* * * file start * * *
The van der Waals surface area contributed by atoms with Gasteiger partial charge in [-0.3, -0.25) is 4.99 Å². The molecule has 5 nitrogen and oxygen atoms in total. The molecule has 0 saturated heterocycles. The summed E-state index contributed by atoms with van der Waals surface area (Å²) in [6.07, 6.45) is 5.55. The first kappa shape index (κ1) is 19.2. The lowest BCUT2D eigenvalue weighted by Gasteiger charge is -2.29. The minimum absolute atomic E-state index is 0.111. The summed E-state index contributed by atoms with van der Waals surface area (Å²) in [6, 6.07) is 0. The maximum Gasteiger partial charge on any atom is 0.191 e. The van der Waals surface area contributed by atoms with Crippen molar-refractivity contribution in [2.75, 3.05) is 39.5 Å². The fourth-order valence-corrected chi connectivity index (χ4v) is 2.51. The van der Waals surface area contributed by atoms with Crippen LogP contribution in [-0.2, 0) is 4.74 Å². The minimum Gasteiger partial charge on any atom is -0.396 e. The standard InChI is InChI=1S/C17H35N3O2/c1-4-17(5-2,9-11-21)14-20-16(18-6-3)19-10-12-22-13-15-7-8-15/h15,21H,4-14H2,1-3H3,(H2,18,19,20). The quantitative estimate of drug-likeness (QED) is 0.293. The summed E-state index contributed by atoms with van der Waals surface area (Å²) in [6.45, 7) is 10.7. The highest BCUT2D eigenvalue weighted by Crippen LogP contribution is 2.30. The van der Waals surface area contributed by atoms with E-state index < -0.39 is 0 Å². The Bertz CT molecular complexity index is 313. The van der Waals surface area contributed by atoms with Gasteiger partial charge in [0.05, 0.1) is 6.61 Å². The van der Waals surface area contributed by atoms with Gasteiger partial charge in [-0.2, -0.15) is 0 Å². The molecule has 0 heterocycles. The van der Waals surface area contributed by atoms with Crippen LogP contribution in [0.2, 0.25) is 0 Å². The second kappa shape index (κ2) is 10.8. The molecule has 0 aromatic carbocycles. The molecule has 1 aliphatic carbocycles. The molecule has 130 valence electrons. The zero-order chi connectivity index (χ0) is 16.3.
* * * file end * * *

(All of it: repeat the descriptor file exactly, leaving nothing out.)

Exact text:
The van der Waals surface area contributed by atoms with Gasteiger partial charge in [-0.3, -0.25) is 4.99 Å². The molecule has 5 nitrogen and oxygen atoms in total. The molecule has 0 saturated heterocycles. The summed E-state index contributed by atoms with van der Waals surface area (Å²) in [6.07, 6.45) is 5.55. The first kappa shape index (κ1) is 19.2. The lowest BCUT2D eigenvalue weighted by Gasteiger charge is -2.29. The minimum absolute atomic E-state index is 0.111. The summed E-state index contributed by atoms with van der Waals surface area (Å²) in [6, 6.07) is 0. The maximum Gasteiger partial charge on any atom is 0.191 e. The van der Waals surface area contributed by atoms with Crippen molar-refractivity contribution in [2.75, 3.05) is 39.5 Å². The fourth-order valence-corrected chi connectivity index (χ4v) is 2.51. The van der Waals surface area contributed by atoms with Crippen LogP contribution in [-0.2, 0) is 4.74 Å². The minimum Gasteiger partial charge on any atom is -0.396 e. The standard InChI is InChI=1S/C17H35N3O2/c1-4-17(5-2,9-11-21)14-20-16(18-6-3)19-10-12-22-13-15-7-8-15/h15,21H,4-14H2,1-3H3,(H2,18,19,20). The quantitative estimate of drug-likeness (QED) is 0.293. The summed E-state index contributed by atoms with van der Waals surface area (Å²) in [6.45, 7) is 10.7. The highest BCUT2D eigenvalue weighted by Crippen LogP contribution is 2.30. The van der Waals surface area contributed by atoms with E-state index < -0.39 is 0 Å². The Bertz CT molecular complexity index is 313. The van der Waals surface area contributed by atoms with Gasteiger partial charge in [0.05, 0.1) is 6.61 Å². The van der Waals surface area contributed by atoms with Gasteiger partial charge in [-0.2, -0.15) is 0 Å². The molecule has 0 heterocycles. The van der Waals surface area contributed by atoms with Crippen LogP contribution in [0.2, 0.25) is 0 Å². The second kappa shape index (κ2) is 10.8. The molecule has 0 aromatic carbocycles. The molecule has 1 aliphatic carbocycles. The molecule has 130 valence electrons. The zero-order chi connectivity index (χ0) is 16.3.